Ashjan Khaled Ðwhose first name means "many tears" in ArabicÐ has been staying at the Ronald McDonald House of Long Island in New Hyde Park since mid-December after her operation at Montefiore Hospital in the Bronx arranged through the Gift of Life, a humanitarian division of Rotary International.Her father, Khalid Jarallah, said her name will be changed to Farrah, or "beautiful," when she returns to Iraq because of the surgery. He said a person changing names after they undergo a significant life experience is common in his culture."It's a tremendous gesture," he said through an interpreter of the arrangements to have his daughter treated for the condition. "We're very grateful. We're very happy to be here." The interpreter, Alex Tucciarone, 20, and his father are members of the Flushing Rotary Club and have been serving as hosts for Ashjan, according to the Ronald McDonald House. Jarallah said he and his daughter will be leaving the cozy house "sometime in the next few weeks" for Iraq, but he is not concerned about going back to the volatile country.He and Ashjan live in Knain City near the Iranian border. "Small town," he said in English, noting that the fighting has not spread to Knain City. "No problem," Jarallah said when asked if he was worried about returning to Iraq. Also staying at the house is Wsim Rabea, 11, and his father Rabea Abo Sendra from Kut, a town in the southeastern Iraq.Wsim was rushed to Montefiore's children hospital Dec. 19 after landing at Kennedy Airport from Amman, Jordan for a series of open-heart surgeries that saved his life, according to the hospital.He suffered from sub-aortic valve stenosis, a condition that can cause sudden death and is marked by reduced blood flow from the left ventricle in the heart to the large aortic artery. Montefiore became involved in treating Ashjan, Wism and three other Iraqi children's heart problems after being contacted by Sgt. Marikay Satryano, a reservist assigned to the U.S. military's Humanitarian Assistance Coordination Center, or HACC, located in the so-called "Green Zone" of Iraq where fighting has been fierce.According to the hospital, Satryano identified 60 Iraqi children who would benefit from having surgery in the U.S. She researched the Gift of Life on the Internet, contacted a rotary club in Amman and was able to arrange for some of the children to be operated on at Montefiore.Reach reporter Howard Koplowitz by e-mail at news@times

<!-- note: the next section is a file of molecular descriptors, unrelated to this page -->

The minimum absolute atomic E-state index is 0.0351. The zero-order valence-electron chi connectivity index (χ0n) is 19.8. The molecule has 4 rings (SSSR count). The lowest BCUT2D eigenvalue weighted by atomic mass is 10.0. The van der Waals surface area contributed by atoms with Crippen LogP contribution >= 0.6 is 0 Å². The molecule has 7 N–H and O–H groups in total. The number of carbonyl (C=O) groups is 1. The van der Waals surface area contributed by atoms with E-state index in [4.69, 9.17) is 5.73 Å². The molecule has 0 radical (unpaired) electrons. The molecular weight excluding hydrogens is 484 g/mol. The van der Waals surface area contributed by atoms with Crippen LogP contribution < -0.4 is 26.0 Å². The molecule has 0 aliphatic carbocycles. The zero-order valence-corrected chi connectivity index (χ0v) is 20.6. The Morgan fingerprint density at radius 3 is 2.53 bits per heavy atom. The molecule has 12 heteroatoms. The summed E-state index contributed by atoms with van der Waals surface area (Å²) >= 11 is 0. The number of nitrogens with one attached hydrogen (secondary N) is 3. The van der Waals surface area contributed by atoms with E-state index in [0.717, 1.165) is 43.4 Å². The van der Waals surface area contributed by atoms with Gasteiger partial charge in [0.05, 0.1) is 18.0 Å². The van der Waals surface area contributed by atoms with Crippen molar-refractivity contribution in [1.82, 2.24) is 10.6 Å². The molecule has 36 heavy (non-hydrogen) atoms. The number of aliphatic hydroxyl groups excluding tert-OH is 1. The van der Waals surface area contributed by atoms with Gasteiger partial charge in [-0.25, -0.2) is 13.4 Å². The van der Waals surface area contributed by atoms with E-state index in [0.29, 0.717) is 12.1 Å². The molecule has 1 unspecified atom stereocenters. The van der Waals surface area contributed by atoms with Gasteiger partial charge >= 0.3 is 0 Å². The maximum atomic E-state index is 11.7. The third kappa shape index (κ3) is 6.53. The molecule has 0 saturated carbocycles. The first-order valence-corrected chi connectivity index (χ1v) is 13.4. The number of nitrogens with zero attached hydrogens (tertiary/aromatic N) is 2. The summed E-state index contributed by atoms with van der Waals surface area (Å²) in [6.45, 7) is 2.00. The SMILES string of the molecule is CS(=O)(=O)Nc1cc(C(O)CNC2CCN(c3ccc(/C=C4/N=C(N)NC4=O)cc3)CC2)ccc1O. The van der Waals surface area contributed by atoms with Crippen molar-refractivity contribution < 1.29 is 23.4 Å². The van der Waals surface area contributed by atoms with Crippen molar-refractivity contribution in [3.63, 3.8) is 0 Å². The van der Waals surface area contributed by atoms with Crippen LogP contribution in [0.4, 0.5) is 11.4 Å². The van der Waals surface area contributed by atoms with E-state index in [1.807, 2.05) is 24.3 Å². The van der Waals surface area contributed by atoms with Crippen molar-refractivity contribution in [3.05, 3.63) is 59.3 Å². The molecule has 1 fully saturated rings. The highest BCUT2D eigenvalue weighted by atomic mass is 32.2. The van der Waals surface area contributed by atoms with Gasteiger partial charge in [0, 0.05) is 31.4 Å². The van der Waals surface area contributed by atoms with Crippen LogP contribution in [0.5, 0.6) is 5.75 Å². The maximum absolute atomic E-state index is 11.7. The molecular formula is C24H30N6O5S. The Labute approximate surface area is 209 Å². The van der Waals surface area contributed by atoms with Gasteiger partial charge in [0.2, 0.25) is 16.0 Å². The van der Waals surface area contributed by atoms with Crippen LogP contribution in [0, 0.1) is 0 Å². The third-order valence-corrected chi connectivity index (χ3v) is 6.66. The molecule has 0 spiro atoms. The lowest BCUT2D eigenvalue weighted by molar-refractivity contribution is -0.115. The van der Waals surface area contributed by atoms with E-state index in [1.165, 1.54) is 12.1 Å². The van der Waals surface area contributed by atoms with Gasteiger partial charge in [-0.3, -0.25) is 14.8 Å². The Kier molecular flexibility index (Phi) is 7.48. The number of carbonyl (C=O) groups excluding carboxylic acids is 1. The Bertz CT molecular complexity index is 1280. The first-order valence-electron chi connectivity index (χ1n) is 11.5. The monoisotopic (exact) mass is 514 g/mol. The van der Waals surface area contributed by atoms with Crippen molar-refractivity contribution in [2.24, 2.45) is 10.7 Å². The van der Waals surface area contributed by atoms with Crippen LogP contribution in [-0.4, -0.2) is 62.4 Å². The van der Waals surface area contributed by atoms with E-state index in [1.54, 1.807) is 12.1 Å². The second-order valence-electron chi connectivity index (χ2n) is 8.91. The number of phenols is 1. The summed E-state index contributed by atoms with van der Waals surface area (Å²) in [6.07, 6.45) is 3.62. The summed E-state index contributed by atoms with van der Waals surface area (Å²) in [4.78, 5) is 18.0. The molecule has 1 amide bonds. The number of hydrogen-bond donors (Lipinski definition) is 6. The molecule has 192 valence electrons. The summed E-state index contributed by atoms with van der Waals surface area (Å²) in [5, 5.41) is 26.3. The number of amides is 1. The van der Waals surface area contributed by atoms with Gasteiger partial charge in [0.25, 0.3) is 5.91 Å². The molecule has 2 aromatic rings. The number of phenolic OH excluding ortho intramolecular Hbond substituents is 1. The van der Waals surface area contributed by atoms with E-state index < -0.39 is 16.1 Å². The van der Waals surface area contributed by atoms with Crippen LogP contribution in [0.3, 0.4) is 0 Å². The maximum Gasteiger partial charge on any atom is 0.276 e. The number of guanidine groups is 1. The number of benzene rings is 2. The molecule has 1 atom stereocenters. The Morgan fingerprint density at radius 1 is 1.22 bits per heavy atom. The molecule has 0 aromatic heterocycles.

©2006 Community News Group
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